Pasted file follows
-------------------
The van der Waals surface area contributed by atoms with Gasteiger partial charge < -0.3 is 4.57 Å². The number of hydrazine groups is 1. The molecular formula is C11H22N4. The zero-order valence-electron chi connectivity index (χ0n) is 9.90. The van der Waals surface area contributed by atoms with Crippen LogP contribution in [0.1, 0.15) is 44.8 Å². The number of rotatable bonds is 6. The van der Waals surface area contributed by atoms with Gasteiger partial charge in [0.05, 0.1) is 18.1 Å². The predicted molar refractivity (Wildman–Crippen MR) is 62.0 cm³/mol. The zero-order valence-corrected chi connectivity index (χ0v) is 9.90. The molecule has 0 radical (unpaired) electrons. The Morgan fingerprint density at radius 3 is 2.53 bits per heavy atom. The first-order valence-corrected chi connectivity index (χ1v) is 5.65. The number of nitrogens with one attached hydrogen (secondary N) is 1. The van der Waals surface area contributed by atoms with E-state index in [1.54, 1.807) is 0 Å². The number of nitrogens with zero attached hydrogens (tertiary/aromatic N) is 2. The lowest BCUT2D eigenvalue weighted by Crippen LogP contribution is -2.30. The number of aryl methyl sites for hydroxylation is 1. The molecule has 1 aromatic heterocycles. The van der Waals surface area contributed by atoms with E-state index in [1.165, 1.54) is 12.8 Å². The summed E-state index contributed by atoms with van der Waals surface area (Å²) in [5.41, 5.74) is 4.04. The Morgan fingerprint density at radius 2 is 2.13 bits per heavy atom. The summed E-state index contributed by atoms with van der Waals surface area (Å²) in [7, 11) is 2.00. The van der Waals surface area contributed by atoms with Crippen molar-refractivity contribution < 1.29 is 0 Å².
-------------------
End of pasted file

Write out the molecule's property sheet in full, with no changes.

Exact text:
The van der Waals surface area contributed by atoms with Gasteiger partial charge < -0.3 is 4.57 Å². The number of hydrazine groups is 1. The molecular formula is C11H22N4. The zero-order valence-electron chi connectivity index (χ0n) is 9.90. The van der Waals surface area contributed by atoms with Crippen LogP contribution in [0.1, 0.15) is 44.8 Å². The number of rotatable bonds is 6. The van der Waals surface area contributed by atoms with Gasteiger partial charge in [0.05, 0.1) is 18.1 Å². The predicted molar refractivity (Wildman–Crippen MR) is 62.0 cm³/mol. The zero-order valence-corrected chi connectivity index (χ0v) is 9.90. The molecule has 0 radical (unpaired) electrons. The Morgan fingerprint density at radius 3 is 2.53 bits per heavy atom. The first-order valence-corrected chi connectivity index (χ1v) is 5.65. The number of nitrogens with one attached hydrogen (secondary N) is 1. The van der Waals surface area contributed by atoms with E-state index in [1.54, 1.807) is 0 Å². The number of nitrogens with zero attached hydrogens (tertiary/aromatic N) is 2. The lowest BCUT2D eigenvalue weighted by Crippen LogP contribution is -2.30. The number of aryl methyl sites for hydroxylation is 1. The molecule has 1 aromatic heterocycles. The van der Waals surface area contributed by atoms with E-state index in [1.165, 1.54) is 12.8 Å². The summed E-state index contributed by atoms with van der Waals surface area (Å²) in [5.41, 5.74) is 4.04. The Morgan fingerprint density at radius 2 is 2.13 bits per heavy atom. The summed E-state index contributed by atoms with van der Waals surface area (Å²) in [7, 11) is 2.00. The van der Waals surface area contributed by atoms with Crippen molar-refractivity contribution < 1.29 is 0 Å².